From the Archives: Now Streaming: I Don’t Feel at Home in This World Anymore

From the Archives: Now Streaming: I Don’t Feel at Home in This World Anymore

In the interest of getting “hard” copies of my work under one roof, I plan to spend the next few weeks posting the entire archive of my film journalism here on ScullyVision. With due respect to the many publications I’ve written for, the internet remains quite temporary, and I’d hate to see any of my work disappear for digital reasons. As such, this gargantuan project must begin! I don’t want to do it. I hate doing it. But it needs to be done. Please note that my opinions, like everyone’s, have changed a LOT since I started, so many of these reviews will only represent a snapshot in time. Objectivity has absolutely no place in film criticism, at least not how I do it. 

Without further ado, I present to you: FROM THE ARCHIVES.
Originally posted on Cinema76.

Genre fans are already familiar with Macon Blair, whose rich performances in Blue Ruin and Green Room have made him a bit of a cult icon. From his pug-like eyes to his non-assuming physique, Blair’s appearance betrays the fiery intensity of his character work. In Blue Ruin he transforms into a dispirited agent of vengeance (and delivers the most haunting piece of dialogue in recent memory — ask me and I’ll tell you what it is); In Green Room he brings pathos and dramatic density to a character that could’ve easily been empty (kudos also to Jeremy Saulnier for the writing on these as well). So it comes as no surprise that Blair’s writing/directing debut is bursting with nuanced character work. The film itself mirror’s Blair’s duality — on the surface it appears to be a typical revenge thriller, but once the film begins it becomes clear that I Don’t Feel At Home in This World Anymore is a different beast entirely.

And since it’s a Netflix original — a term that has become a stamp of quality — you can watch it right now. You won’t be disappointed.

Not sold yet? Let me sell you harder.

First off, the film is short. No time for fat on this one, and it’s a good thing too. Certain ambiguities in the plot make the background characters mysterious without being inaccessible, which acts to make each player compelling while limiting narrative waste, further earning rewatch value. And the force which drives our heroine is one that anybody can get behind: she’s tired of people being assholes.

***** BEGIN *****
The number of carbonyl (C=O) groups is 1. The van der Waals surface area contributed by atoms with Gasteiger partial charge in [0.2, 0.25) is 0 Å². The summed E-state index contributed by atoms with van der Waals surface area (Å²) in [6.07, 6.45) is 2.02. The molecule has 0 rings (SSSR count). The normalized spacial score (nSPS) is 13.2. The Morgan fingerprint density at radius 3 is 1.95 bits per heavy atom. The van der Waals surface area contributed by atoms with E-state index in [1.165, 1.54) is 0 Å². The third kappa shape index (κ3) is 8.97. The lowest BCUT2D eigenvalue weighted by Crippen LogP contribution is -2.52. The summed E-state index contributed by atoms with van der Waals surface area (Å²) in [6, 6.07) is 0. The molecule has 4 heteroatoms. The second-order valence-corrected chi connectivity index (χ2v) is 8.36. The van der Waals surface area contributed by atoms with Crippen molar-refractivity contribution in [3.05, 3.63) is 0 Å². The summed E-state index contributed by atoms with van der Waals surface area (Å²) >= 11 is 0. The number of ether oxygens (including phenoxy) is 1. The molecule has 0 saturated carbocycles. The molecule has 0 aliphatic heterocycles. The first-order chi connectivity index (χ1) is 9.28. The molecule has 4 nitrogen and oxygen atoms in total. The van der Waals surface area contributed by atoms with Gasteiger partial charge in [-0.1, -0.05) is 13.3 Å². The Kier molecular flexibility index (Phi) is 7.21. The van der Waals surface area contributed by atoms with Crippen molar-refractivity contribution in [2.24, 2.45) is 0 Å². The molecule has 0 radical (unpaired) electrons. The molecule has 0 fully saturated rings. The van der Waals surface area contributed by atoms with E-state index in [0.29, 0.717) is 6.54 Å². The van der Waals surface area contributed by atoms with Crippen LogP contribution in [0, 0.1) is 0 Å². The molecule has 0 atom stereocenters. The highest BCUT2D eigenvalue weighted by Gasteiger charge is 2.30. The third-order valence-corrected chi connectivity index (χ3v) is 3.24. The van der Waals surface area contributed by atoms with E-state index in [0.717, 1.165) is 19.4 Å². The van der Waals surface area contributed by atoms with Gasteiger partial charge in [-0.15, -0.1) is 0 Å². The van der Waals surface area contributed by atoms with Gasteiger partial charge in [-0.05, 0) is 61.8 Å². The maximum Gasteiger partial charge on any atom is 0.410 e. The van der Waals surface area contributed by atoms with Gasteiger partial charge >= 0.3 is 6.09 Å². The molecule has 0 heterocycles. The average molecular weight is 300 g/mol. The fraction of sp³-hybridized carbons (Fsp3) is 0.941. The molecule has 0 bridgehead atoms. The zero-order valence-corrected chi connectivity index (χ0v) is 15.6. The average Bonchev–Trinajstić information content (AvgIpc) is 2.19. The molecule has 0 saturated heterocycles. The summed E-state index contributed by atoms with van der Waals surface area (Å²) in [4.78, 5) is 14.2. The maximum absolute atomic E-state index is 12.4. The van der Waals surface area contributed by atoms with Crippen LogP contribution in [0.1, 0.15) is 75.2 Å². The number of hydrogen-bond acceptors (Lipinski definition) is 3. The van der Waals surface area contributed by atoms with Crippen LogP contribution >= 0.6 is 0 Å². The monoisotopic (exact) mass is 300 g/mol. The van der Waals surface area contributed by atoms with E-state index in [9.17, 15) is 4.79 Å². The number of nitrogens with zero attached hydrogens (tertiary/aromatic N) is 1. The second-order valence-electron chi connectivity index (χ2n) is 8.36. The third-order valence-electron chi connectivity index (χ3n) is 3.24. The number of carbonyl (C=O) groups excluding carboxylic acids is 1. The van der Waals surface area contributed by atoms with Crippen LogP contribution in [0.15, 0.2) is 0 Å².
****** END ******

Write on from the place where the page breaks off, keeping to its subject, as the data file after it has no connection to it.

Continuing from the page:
Played by Melanie Lynskey with a subdued gusto similar to that of the director, Ruth is simply over it. She’s over what she sees as a growing trend of selfishness and discourtesy. She’s over litterers, line-cutters, book-spoilers, and the complete lack of shame exhibited by guilty parties in the face of shameful behavior.

She’s over the people who ignore the sign in her yard reminding them to curb their dog.

“There shouldn’t have to BE a sign,” she laments.

After a particularly tough work day she comes home to find that her house has been burglarized and her computer stolen along with a few personal mementos of her late grandmother. She’s had enough. It’s not time for revenge, but it’s certainly time to dish out a scolding or two. It’s time for a victim’s voice to be heard, and if it requires a few ninja stars, as hurled by her eccentric neighbor Tony (Elijah Wood), so be it.

I Don’t Feel At Home in This World Anymore moseys its way through the ethical roller coaster that informs most revenge tales, unafraid of descending into some pretty dark territory. But even as the film dips to some truly unsettling depths, there is an undercurrent of humor that keeps the film fresh, lively, and relatable, due heavily to an empathetic performance from Lynskey. She’s easy to root for, and her arc from meek and lackadaisical to strong and convicted is a delightfully colorful journey to behold.

Blair proved himself a savvy visual geographer by setting up shop in that comfy place between long takes and hyper cuts which is typically inhabited by bland films. Such is not the case with I Don’t Feel at Home in This World Anymore, which is far from bland. A crackling energy simmers below the surface, always threatening to burst into flames. I must once again mirror this shaggy juxtaposition to Blair’s acting persona. This is a film made by a team who has done their homework, and it shows without showing off.


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